it down and fire mueller. it doesn't go to obstructing a crime. paul: when it comes to, kim, on mcgahn, the general counsel, for example, trump said go over, tell rod rosenstein who is supervising the probe at justice to fire mueller. mcgahn doesn't do it. in fact, he's prepared to resign rather than do it. so that -- and then trump dropped the idea, as he been known to do. what about some of these other sort of episodes that he goes through. for example, allegedly dangling pardons in front of michael flynn and michael cohen and paul manafort by saying nice things about them. >> well, look, last time i looked, paul, those guys are either in jail or going to jail. no pardons have been issued. and i think that's the important point here, is there's an enormous especially legally difference between words and a actions. and donald trump is all about words, all the time.
but when you step back, the question -- and i think attorney general bill barr tried to spell this out -- is was in the end the bottom line, was there any effort or any action taken in any way impeded or obstructed the special counsel probe. in tend, there was not. to the extent that we are seeing all of these unflattering details in this report, it's because the white house waived executive privilege, gave everything they wanted and made available witnesses that normally would not talk to a special counsel. they went over and talked to him for hours. paul: holman, i read that section with real real fascinat. in many ways it's a hamlet act by mueller. here's the facts of obstruction that might warrant criminal judgment. i didn't make it. but i didn't exonerate him either. what was -- >> it was a complete dereliction. the fbi and cia had put the collusion story to rest before mueller got the job, it was the firing of comey and the
possibility that constituted obstruction why we have a special counsel. if he couldn't give us a ruling on that case, then what was he there for. that was the fundamental crime he was there to sort out. paul: mueller was supposed to be a stand-up guy, courageous, doesn't take pressure. how do you explain that abdication. >> some people are reading it he wants it resolved by congress with impeachment hearings or at least considering impeachment. maybe that's his thinking. i don't know. i think he should have said there is no obstruction of justice case, there was no motive, there was no collusion. >> i think it was a hung jury. he has 18 prosecutors. they spent $35 million, they spend all this time, they almost always get their target, right. >> in this case there was no indictment. they had something to he show for it. i'm sure there was internal pressure inside the prosecution team to explicitly say that trump should be cited for obstruction of justice and i get the impression there must have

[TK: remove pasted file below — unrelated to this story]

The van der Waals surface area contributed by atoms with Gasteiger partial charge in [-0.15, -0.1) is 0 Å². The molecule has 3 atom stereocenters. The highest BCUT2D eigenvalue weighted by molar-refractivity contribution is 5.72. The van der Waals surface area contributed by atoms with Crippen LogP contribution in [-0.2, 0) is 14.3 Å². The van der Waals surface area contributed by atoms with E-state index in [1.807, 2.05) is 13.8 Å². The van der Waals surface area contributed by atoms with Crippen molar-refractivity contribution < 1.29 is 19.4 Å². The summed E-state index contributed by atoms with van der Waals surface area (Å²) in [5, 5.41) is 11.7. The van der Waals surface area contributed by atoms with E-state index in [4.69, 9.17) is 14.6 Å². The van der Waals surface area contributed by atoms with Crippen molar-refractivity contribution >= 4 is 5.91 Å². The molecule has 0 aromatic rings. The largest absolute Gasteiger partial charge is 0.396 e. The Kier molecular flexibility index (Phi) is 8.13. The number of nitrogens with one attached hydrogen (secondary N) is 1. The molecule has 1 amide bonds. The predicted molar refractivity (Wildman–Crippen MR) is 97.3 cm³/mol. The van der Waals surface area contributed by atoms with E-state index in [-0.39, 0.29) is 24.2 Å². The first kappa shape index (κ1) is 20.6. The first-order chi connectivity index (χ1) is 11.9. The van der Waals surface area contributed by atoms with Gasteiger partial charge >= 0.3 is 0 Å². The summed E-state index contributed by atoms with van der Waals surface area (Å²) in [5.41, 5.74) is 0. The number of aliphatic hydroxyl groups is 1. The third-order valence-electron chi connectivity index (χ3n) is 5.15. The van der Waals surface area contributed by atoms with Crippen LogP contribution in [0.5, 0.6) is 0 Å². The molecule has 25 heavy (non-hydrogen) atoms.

been a counter argument saying we don't have enough evidence to say that, we'll simply give congress a road map if they want to pursue it. paul: do you think that's what mueller was doing, kim, giving congress a road map for impeachment if it wants to proceed. there is a reference in the report to the fact that congress has the constitutional authority to be able to challenge a president who does obstruct justice. >> several references. this is very clear that this is what he was doing. he was laying out the case so that congress can take action and by the way, this is really a appalling in a lot of ways. we've had a debate for the past year or two about jim comey standing up, berating hillary clinton but not bringing charges. bill barr talked about this, about the misuse of justice resources to simply convene grand juries and throw out innuendo. this is what mueller did in his report. he didn't have the ability to bring charges, wouldn't bring charges but nonetheless throws this out there for the public to
now mull over and congress to wrap its arms around. paul: when we come back. now that the mueller report is in the hands of congress, will there be more legal fallout? that's next. i don't keep track of regrets. and i don't add up the years. but what i do count on... is boost® delicious boost® high protein nutritional drink has 20 grams of protein, along with 26 essential vitamins and minerals. boost® high protein. be up for life.